In-Depth

Big three stake a claim in the corporate IM space

The big three instant messaging service vendors -- AOL, Yahoo and Microsoft -- have staked their claims in the potentially lucrative market for corporate IM with products targeted at the enterprise.

Yahoo was the first to offer a corporate version of its IM service, which it debuted last October. Yahoo Messenger Enterprise Edition is a hosted IM service that provides additional security and administrative control. The product employs 128-bit SSL-based encryption and authenticates users against the corporate directory. An administration kit allows users to deploy, manage and make changes centrally, without having to re-deploy software. This feature makes it easy to enable or disable functionality such as file transfer; to customize buttons, tabs or icons; to enforce virus scanning; and to integrate with third-party server products for logging and archiving, according to company officials.

AOL launched its enterprise IM offering in November 2002. AOL’s Enterprise AIM Services added security and management features to its consumer IM service.

A key component is the AIM Enterprise Gateway, a proxy between users inside and outside a company’s firewall that allows enterprises to determine control of access, routing and permissions. It also provides logging, auditing and usage reporting with embedded technology from FaceTime Communications, an IM management solutions provider.

“With Enterprise AIM Services we’re providing organizations an instant messaging platform using a product that’s familiar and easy to use with the added management and control features they want,” said Jon Miller, chairman and CEO of AOL, in a statement.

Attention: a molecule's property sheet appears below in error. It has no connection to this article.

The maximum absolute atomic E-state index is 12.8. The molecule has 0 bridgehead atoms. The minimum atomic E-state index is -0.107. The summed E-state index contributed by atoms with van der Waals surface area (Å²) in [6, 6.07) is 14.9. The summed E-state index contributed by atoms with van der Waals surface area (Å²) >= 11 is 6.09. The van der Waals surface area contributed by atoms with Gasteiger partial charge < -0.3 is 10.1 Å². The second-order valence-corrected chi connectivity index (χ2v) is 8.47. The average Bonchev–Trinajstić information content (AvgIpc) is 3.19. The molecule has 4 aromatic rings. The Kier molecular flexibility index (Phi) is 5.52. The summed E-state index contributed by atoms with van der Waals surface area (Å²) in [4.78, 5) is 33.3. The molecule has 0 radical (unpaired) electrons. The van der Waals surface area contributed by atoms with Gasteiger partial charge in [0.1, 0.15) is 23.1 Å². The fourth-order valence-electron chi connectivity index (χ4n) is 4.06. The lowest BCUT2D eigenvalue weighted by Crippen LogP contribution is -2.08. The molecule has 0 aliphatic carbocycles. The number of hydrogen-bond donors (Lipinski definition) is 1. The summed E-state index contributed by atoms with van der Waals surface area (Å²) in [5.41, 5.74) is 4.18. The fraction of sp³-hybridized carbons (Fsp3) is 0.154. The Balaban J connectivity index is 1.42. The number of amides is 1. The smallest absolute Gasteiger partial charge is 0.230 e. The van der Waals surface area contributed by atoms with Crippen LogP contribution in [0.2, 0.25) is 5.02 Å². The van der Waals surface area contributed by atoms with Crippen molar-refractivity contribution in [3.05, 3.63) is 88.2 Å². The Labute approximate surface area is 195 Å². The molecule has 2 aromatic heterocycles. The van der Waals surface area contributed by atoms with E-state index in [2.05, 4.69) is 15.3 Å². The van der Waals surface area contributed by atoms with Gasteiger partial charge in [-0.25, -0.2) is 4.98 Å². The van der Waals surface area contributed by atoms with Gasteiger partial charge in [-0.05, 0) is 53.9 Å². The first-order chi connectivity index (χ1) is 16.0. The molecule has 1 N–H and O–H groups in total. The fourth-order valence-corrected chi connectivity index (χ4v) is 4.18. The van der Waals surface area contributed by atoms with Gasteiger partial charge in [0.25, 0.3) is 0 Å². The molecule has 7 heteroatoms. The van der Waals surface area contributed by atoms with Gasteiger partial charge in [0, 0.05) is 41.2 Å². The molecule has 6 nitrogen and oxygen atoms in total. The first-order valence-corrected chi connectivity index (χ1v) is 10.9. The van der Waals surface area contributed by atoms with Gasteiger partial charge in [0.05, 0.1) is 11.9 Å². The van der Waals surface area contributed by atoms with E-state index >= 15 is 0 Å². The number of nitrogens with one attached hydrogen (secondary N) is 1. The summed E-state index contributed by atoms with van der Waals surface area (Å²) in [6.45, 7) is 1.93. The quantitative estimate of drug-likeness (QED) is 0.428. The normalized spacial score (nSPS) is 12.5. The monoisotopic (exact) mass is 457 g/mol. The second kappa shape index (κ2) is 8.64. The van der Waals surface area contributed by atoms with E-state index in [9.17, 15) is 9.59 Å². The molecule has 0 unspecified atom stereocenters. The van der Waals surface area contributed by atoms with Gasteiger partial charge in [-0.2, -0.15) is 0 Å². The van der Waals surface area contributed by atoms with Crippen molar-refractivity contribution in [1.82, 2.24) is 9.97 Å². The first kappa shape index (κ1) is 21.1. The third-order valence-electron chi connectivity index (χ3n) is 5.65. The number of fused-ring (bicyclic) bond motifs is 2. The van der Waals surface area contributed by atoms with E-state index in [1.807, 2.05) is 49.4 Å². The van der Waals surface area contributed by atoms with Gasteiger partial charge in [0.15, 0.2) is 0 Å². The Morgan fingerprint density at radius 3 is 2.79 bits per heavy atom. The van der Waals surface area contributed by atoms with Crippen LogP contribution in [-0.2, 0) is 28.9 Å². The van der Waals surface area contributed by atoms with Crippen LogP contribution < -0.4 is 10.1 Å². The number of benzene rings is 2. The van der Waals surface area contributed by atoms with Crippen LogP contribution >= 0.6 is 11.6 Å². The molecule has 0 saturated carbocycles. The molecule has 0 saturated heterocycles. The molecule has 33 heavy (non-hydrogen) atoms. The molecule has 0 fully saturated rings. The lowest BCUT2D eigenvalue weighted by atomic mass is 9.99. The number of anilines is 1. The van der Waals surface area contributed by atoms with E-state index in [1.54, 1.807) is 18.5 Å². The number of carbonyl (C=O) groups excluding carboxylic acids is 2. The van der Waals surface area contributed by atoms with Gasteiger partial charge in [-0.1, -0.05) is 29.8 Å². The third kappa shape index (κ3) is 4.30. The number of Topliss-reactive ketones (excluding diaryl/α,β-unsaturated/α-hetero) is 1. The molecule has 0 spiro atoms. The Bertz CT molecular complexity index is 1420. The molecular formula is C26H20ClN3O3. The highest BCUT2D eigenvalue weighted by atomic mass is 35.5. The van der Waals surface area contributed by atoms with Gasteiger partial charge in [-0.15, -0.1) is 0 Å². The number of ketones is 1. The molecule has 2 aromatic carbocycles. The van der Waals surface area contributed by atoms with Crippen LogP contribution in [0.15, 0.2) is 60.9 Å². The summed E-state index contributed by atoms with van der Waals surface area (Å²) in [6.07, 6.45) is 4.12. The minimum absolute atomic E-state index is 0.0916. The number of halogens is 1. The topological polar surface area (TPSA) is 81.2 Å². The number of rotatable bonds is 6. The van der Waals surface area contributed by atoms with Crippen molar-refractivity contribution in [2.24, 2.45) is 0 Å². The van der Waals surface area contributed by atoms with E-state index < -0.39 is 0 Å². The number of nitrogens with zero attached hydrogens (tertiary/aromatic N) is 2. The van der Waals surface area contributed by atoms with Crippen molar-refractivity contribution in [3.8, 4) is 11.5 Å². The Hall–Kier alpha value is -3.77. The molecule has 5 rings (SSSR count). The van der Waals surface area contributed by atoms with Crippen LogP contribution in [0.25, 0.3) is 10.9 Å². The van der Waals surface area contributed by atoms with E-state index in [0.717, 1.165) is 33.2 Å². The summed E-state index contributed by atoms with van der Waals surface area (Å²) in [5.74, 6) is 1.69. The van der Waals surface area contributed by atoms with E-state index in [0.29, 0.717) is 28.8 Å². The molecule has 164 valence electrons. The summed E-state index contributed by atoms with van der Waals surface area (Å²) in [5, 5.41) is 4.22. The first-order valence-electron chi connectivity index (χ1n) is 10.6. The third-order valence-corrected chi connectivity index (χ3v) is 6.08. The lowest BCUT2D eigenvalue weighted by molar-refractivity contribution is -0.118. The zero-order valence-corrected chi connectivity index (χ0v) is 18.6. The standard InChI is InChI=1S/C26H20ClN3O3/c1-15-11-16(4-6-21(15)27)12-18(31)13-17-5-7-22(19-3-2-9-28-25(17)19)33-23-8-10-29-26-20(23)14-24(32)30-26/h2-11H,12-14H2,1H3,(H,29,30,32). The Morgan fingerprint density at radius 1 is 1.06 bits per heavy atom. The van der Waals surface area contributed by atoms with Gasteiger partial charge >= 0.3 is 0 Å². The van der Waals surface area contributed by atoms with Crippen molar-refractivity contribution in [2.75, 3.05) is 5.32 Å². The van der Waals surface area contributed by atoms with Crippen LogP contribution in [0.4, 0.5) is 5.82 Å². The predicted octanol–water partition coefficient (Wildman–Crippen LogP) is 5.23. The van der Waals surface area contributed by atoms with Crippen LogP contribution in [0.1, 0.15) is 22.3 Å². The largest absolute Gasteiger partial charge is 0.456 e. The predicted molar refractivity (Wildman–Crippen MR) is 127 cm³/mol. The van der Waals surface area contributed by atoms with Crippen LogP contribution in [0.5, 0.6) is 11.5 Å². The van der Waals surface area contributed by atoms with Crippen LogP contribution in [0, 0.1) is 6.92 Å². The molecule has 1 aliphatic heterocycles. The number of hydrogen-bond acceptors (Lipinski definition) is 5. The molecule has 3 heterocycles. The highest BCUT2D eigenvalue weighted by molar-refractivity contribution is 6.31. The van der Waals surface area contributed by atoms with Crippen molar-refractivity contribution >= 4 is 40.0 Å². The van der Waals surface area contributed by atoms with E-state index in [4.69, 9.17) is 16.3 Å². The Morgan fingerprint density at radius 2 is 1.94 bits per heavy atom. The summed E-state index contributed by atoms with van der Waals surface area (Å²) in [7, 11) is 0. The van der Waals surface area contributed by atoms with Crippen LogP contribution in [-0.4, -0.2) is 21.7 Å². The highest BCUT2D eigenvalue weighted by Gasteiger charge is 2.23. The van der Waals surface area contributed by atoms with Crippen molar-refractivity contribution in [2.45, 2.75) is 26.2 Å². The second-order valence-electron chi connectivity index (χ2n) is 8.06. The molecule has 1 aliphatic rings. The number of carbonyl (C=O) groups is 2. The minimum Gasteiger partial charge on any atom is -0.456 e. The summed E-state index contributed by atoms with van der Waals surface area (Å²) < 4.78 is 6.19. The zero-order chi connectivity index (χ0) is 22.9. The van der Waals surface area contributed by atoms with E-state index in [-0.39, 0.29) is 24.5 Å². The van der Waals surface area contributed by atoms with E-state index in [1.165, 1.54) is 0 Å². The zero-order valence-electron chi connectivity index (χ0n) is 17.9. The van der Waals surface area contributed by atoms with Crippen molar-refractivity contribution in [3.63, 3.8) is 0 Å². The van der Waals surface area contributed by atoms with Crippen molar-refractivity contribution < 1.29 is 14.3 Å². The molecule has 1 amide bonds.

AOL plans to further extend its corporate IM product this year with support for encrypted instant messages that utilize security credentials issued by VeriSign Inc.

The same month as the AOL announcement, Microsoft unveiled MSN Messenger Connect, a version of its consumer IM service for secure, business-to-customer communications. In April 2003, Microsoft also unveiled its Real Time Communications (RTC) Server 2003 (formerly code-named Greenwich). Designed for internal company use, RTC Server 2003 is a secure version of the company’s Windows Messenger IM software designed for the enterprise.

Microsoft sees IM as “the cornerstone” of its enterprise communications strategy. The initial version of the RTC Server will support the Session Initiation Protocol (SIP), which allows multiple forms of media, such as voice, video and data, to be exchanged with other SIP-enabled servers and devices, company officials have said. Future versions of the server will offer Internet phone calling, video conferencing and e-mail, added officials.

Microsoft is also releasing an RTC software development kit (SDK) to provide developers with a tool designed to create business-specific IM solutions that run on RTC Server.

Read the related story “IM invades the enterprise” by John K. Waters

About the Author

John K. Waters is a freelance writer based in Silicon Valley. He can be reached at john@watersworks.com.

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